Preventing Violence Against Women: An Interview With Girl Geek Academy’s Sarah Moran


Last year, 69 women were killed violently across Australia. This brings the murdered women death toll in this country since 2012 to 506, according to Counting the Dead Women Australia project researchers from gender equality group Destroy the Joint.

And in the overwhelming majority of these cases, the perpetrators were men who were known to their victims.

The total number of women murdered nationally in 2018 points to the crisis of gender-based violence that exists in the community. And yet, for the most part, the individual deaths go unnoticed and there’s nothing like the response one would see if the deaths were attributed to terrorism.

So, this very real homegrown terror continues behind closed doors in suburban neighbourhoods. In general, Australian police are called out to 5,000 domestic violence matters a week, which means officers are responding to one incident every two minutes.

And this violence pervades the entire community. One in three Australian women have experienced physical violence since the age of 15. One in five have experienced sexual violence. And one in six women have experienced one of these forms of violence at the hands of a current or former partner.

Gender equality

Our Watch recognises that the primary driver behind violence against women and family violence is gender inequality. This lack of equality leads to the condoning of such violence, men’s control of decision-making, rigid gender roles, disrespect towards women and aggressive male peer relations.

The Victorian Royal Commission into Family Violence made clear that family violence is a gendered crime and 75 percent of the victims are women. And the commissioners pointed to the importance of preventing gender inequality as a way of tackling this household violence.

In acknowledgement of the gender inequality underpinning this crisis, the Andrews government in December 2016 launched Safe and Strong: A Victorian Gender Equality Strategy, which seeks to redress inequality, sexism and violence against women in all forms.

The strategy includes reviewing gender-based hate speech laws, the creation of Respect Victoria – an agency charged with preventing family violence – gender audits across government and the public sector and the drafting of gender equality legislation, which is currently in the consultation process.

Private sector innovation

Girl Geek Academy is a private company that’s seeking to reduce gender inequality in STEM industries – science, technology, engineering and mathematics – as a way of combating family violence. It’s aiming to teach one million women and girls worldwide about technology by 2025.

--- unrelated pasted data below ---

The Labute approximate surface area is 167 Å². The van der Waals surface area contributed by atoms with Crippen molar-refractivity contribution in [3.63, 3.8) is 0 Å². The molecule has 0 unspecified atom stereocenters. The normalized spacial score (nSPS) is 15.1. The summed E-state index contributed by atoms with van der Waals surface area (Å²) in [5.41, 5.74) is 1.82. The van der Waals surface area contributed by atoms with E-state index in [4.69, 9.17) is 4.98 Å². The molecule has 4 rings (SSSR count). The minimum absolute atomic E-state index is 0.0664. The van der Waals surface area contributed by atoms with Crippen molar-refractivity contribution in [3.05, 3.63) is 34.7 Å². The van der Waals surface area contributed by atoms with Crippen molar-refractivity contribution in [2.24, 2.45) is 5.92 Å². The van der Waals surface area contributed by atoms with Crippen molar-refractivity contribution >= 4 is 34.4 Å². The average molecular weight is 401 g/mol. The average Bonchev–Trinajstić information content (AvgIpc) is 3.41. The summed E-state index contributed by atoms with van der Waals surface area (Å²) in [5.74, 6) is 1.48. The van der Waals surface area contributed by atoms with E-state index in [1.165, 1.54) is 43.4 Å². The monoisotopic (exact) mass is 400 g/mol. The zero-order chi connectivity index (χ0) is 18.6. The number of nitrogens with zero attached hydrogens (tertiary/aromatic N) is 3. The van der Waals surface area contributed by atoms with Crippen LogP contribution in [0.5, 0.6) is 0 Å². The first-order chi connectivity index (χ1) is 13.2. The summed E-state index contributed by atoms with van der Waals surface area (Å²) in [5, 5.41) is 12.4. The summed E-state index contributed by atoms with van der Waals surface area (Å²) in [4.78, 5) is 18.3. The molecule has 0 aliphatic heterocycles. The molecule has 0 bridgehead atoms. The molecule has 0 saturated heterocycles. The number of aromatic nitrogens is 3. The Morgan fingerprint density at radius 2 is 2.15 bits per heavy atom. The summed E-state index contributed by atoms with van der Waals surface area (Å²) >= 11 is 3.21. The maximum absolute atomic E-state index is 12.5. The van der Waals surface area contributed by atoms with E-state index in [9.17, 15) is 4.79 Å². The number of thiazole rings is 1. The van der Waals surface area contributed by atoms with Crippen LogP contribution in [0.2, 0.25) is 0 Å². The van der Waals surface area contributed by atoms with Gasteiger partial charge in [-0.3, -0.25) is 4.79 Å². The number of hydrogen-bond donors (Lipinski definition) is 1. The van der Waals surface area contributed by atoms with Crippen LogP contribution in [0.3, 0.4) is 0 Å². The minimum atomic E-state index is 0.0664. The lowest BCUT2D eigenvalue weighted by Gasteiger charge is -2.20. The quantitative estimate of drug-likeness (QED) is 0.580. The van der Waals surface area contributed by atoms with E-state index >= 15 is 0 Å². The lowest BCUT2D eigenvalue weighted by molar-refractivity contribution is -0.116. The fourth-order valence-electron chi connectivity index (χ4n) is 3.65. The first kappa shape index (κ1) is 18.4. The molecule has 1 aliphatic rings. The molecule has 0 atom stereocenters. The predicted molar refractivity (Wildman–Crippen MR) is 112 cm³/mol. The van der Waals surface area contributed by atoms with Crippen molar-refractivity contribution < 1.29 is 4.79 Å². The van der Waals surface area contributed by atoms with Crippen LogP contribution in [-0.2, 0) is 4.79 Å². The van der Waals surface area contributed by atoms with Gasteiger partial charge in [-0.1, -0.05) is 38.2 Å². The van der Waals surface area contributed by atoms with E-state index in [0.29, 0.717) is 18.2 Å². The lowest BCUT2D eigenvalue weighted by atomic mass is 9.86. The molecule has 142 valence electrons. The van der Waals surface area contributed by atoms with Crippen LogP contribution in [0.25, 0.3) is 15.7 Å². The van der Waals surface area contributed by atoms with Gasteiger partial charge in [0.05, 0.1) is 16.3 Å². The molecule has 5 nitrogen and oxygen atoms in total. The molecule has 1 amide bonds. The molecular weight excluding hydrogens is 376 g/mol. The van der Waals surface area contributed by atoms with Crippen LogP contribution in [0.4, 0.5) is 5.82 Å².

Co-founder and chief executive of the company Sarah Moran has worked in the tech industry in both Australia and in the Silicon Valley, so she’s experienced the issues women are facing in the industry firsthand. And she’s also a member of the Victorian Ministerial Council on Women’s Equality.

Sydney Criminal Lawyers spoke with Ms Moran about the impact the Royal Commission has had in her state, how the promotion of more women in the tech industry can reduce levels of gender-based violence, and how gender inequality needs to be tackled in the long-term.

Firstly, last year, 69 women were killed violently nationwide. Most of the perpetrators were men, who were known to their victims. Ms Moran, what would you say last year’s death toll tells us about violence against women in this country?

That’s more than one a week. What’s really challenging is those women become a statistic. By the time it reaches number 69, we can’t name all of them.

As a woman, it feels like a crisis. It’s like it even has a brand now: violence against women. It’s like, that’s right, that violence against women thing.

But actually, 69 people died and the gravitas that we give to that is little. If it was road deaths or something else, we would be giving it a lot more attention. And as a young woman, it’s one of the biggest crises that we’re facing.

The Royal Commission into Family Violence tabled its report in March 2016. By all accounts it was a break through inquiry. In your opinion, what has its impact been?

There’s the impact on the ground. And then there’s the emotional impact that I’ve felt in speaking to other women. All of the recommendations in the report were accepted.